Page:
It turned out to be the first of many happy and successful Marathon weekends.
2006 and health issues for us both
The following year in 2016, I organised a party of 20 to go to Paris Marathon. Unfortunately for me, I wasn’t able to run it as I had a major stomach operation two months beforehand. I was able to run the mini ‘fun run’ of just over two miles however, which was for me, a great achievement considering I thought I might never run again following the operation.
Paris was Donna’s last marathon, as she was in much pain in her knee and required a full knee replacement. To her immense credit she trained solely on the cross trainer at the gym, as she couldn’t risk too training on hard surfaces. She ran the marathon with a knee brace, although it must have extremely difficult and painful. When she approached the finish she was in tears, and the children and I were stretching our arms out through the barricade telling her how much we loved her and we were in tears as well. Afterwards I reflected on that scene and I had to ask the question “what on earth are we were doing it for!!!”
It was with huge relief that in the autumn of 2006 I was able to run in the Berlin Marathon. I had undergone a 10 hour operation in January, and had spent a month in hospital, and really owed my life to the surgeon and his team. As a thank you, I framed this picture in a nice silver frame and gave it to the surgeon.
Over the years, a number of stories and unforgettable incidents have occurred. Many of these have been told and retold over Marathon dinner parties, but I include a couple here that stand out in my mind.
By the year 2000, on my fourth marathon, I had become so used to my training schedule that sometimes I did things automatically. Early one Sunday morning I was due to run about 14 or 15 miles and got up and without thinking, I put on a tracksuit, had a cup of tea and left the house before I was really awake. Ten miles later I realised I hadn’t put any underpants on underneath my tracksuit. I was sore for a week!
Some weeks later I was again out on an early Sunday morning run, and the town was deserted. Running past the hospital and down towards the sea, I spotted in a couple of men standing around looking out of place. I knew they were Mormons, from their suits and briefcases. Since there was no one else around they decided to try and engage me in conversation. I explained that I was happy to talk to them, but I was on a 13 mile run and that they would have to run with me. They kept up with me for about a mile and a half, before admitting defeat! Fortunately for me, I was not only fitter than them but also had studied the Mormons beliefs. When they dropped out, I told them they weren’t committed to their evangelism!
On another occasion I went for a run with Kaye and Donna. Kaye seemed to be steaming ahead and I was trailing behind them both. Rather surprisingly I noticed that Kaye seemed to have missed the turning on the seafront, which led back to our house, and seemed to be carrying on into town. I followed, thinking that she had made a mistake, perhaps not realising how many miles we had done. After half a mile, I noticed she had got faster and I wasn’t able to catch her up. Eventually she turned off the seafront and headed back towards our house. It was when she passed the turning to our road and carried on, that I realised that I was following a complete stranger. In my defence she was blond and without my glasses on, she resembled Kaye. The poor woman must have thought I was stalking her!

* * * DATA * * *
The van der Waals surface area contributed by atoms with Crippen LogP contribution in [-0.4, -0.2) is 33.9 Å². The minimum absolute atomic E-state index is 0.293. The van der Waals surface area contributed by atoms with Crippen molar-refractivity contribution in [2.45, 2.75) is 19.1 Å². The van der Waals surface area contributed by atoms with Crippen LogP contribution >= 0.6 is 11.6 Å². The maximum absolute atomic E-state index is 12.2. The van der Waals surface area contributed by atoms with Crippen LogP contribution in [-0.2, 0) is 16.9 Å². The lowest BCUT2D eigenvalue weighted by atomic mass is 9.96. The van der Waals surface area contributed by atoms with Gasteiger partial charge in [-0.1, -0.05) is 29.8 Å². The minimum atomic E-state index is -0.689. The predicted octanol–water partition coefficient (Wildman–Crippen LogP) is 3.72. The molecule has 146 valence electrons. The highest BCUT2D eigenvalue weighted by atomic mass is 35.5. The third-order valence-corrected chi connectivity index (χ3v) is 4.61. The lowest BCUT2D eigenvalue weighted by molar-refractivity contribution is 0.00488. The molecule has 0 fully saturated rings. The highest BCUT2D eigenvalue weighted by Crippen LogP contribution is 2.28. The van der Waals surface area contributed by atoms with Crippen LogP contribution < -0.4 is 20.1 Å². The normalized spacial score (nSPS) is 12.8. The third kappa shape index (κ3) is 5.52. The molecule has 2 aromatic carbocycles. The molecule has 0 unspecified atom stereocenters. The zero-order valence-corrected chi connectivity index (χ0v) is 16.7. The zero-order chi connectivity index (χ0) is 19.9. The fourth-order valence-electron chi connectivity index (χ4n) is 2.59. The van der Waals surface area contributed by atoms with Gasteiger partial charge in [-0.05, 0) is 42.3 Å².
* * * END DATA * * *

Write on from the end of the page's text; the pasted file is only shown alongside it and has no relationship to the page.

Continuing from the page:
As part of training we have all run dozens of half marathons and other races. My favourite memory was the Worthing 20 mile race, which I ran one year in a personal best time of 2hrs 51 minutes. Since it consists of four laps of a five mile circuit, at one point you may find yourself overtaken by the lead runner. When it happened to me, there was a glorious four or five seconds where I was actually running behind the lead car, with the time display on it’s roof. All I could think of was shouting to the crowd “Take me picture! Take my picture!” A few seconds the lead runner (who was five miles in front of me) went past like a bullet.
I enjoyed organising the Marathon weekends, but occasionally my administration skills were lacking. Arriving at Florence railway station, I knew we could catch a bus to our hotel. I even knew the bus number and where the stop was. Confidently I directed everyone on board the bus and we went off. Twenty minutes later, and having gone through an industrial estate and very tedious and uninteresting countryside, the driver stopped for his lunch. What was becoming obvious was that yes, it was the right bus, but we were going in totally the opposite direction. Forty minutes later, arriving back at the town centre we realised that we could have walked to the hotel in under ten minutes!
Arriving at Amsterdam in 2008 with Ros and Martin Satchell, I hailed a cab and gave him the address of the hotel. He drove us to an urban wasteland, stopped the car and said ‘Why do you want to go here?’. I explained that it was near the Olympic stadium, which was where the finish was and where the hotel was situated. He threw up his hands and said “Can you SEE an Olympic stadium?!!” However on this occasion I was right, we just needed to walk over one of the canals and down a street. Perhaps he didn’t live in the area. My honour was preserved!
All the eighteen marathons I have run to date have very special memories. However, two stand out. New York in 2010 and Boston in 2013.
New York 2010
New York was special because it was five years in the planning. At the time, if you applied for a place and were turned down five years in succession, then you automatically got a guaranteed place on the sixth year. So I suggested to Martin that I applied for both of us every year for five years, with the intention of running it on the sixth attempt in 2010. When Donna, Martin and I finally made it to New York, I made up my mind to enjoy every bit of it, because I wasn’t going to run it again. The support was absolutely fantastic and running through all the different boroughs was definitely a unique experience.